A specialized technology in common use at Cleveland Clinic is total body radiation. This radiotherapy treatment is often given in the context of a bone marrow transplant, and in the past it has generally involved very high doses of radiation given over a period of days just prior to the infusion of the transplanted bone marrow or blood stem cells. More recently, there has been a high level of interest in the use of so-called “mini transplants" which utilize low dose total body radiation to prepare patients for infusion of a donor's stem cells.

This radiotherapy approach is based on the desire to use the donor stem cells as a trigger mechanism to promote an immunologic attack on the cancer cell population, or as a way to provide a temporary "bridge" for patients whose bone marrow is rejecting a transplanted organ. For these "mini-transplants", the usual dose of radiation is about one-sixth of the dose typically used for conventional bone marrow transplants. The side effects and risks of the total body radiation are therefore much less than one sees in the conventional bone marrow transplants brachytherapy programs.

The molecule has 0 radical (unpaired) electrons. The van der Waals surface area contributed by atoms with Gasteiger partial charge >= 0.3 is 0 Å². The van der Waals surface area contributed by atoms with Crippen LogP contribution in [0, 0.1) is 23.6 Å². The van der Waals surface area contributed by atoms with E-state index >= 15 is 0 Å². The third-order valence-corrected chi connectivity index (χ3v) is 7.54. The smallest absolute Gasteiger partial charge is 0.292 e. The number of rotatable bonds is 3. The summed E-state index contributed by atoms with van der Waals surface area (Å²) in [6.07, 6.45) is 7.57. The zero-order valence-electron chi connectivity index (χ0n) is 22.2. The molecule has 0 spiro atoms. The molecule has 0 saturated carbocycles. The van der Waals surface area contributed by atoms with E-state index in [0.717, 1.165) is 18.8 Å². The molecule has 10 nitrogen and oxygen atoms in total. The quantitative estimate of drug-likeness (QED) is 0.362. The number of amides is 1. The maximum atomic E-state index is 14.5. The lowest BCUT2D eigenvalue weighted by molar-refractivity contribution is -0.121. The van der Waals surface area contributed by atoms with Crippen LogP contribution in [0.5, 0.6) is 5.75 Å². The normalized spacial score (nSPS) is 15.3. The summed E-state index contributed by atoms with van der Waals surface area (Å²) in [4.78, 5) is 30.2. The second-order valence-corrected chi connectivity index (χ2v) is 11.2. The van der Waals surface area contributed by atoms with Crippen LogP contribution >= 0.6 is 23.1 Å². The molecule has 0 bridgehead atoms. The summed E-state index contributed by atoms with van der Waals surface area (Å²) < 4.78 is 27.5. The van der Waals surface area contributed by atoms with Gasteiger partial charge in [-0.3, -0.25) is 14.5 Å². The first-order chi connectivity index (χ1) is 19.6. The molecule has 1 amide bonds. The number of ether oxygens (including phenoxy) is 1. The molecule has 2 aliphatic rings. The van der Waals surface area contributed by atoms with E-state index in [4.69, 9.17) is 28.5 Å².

Reviewed by a Cleveland Clinic medical professional.

Cleveland Clinic is a non-profit academic medical center. Advertising on our site helps support our mission. We do not endorse non-Cleveland Clinic products or services. Policy